Will New Marijuana Laws Go Up In Smoke?

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(Bloomberg Law) -- Voters in Colorado and Washington passed measures last month to legalize recreational marijuana use, putting state laws in conflict with federal law. But it's not the first time that's happened.

Seventeen states* have already legalized medical marijuana, even though federal law says marijuana has no medically acceptable use.

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(Bloomberg Law) -- Voters in Colorado and Washington passed measures last month to legalize recreational marijuana use, putting state laws in conflict with federal law. But it's not the first time that's happened.

Seventeen states* have already legalized medical marijuana, even though federal law says marijuana has no medically acceptable use.

So what happens when state and federal laws are in conflict? Under the Supremacy Clause of Article VI of the US Constitution, the federal courts can lock you up for carrying a small bag of marijuana, even if state law says otherwise.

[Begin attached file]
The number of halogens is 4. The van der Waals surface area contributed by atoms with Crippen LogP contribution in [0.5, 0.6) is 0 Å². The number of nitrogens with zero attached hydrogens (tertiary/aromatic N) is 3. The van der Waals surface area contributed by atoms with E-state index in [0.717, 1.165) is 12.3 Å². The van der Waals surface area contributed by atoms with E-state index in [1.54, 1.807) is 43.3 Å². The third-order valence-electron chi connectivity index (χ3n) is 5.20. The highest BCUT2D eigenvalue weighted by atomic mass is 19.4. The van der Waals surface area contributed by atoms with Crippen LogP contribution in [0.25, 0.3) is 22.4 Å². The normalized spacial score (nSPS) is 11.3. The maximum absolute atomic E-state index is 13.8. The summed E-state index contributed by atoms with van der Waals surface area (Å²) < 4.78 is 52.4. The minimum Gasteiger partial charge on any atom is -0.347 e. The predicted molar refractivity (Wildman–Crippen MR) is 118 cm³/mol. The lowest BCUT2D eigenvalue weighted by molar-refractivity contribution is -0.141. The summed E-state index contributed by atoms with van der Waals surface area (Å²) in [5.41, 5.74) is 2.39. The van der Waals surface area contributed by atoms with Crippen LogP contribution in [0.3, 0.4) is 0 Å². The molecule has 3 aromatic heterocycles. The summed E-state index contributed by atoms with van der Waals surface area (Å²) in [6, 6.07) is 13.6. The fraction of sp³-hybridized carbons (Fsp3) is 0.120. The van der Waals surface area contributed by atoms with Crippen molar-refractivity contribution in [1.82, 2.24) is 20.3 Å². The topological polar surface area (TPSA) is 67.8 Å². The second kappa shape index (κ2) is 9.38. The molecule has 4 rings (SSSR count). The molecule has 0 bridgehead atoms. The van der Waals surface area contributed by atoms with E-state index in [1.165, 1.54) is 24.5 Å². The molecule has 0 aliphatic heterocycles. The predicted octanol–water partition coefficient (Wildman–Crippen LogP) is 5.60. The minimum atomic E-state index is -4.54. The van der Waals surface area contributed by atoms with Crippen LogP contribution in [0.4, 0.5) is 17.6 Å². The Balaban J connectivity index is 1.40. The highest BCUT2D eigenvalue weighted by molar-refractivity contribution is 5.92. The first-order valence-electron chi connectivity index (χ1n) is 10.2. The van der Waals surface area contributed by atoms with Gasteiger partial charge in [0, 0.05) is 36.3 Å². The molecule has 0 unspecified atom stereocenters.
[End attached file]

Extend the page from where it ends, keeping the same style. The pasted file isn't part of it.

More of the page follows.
But first you have to be prosecuted. And other than some very limited attempts, the feds haven't gone after people who are prescribed marijuana by a doctor.

Will federal prosecutors view the recreational use measures differently? State officials say federal authorities haven't indicated whether they'll bring suit to stop the measures. It's too soon to know whether the laws will go up in smoke.

*On election day Massachusetts became the 18th state, in addition to Washington D.C., to vote to legalize medical marijuana.

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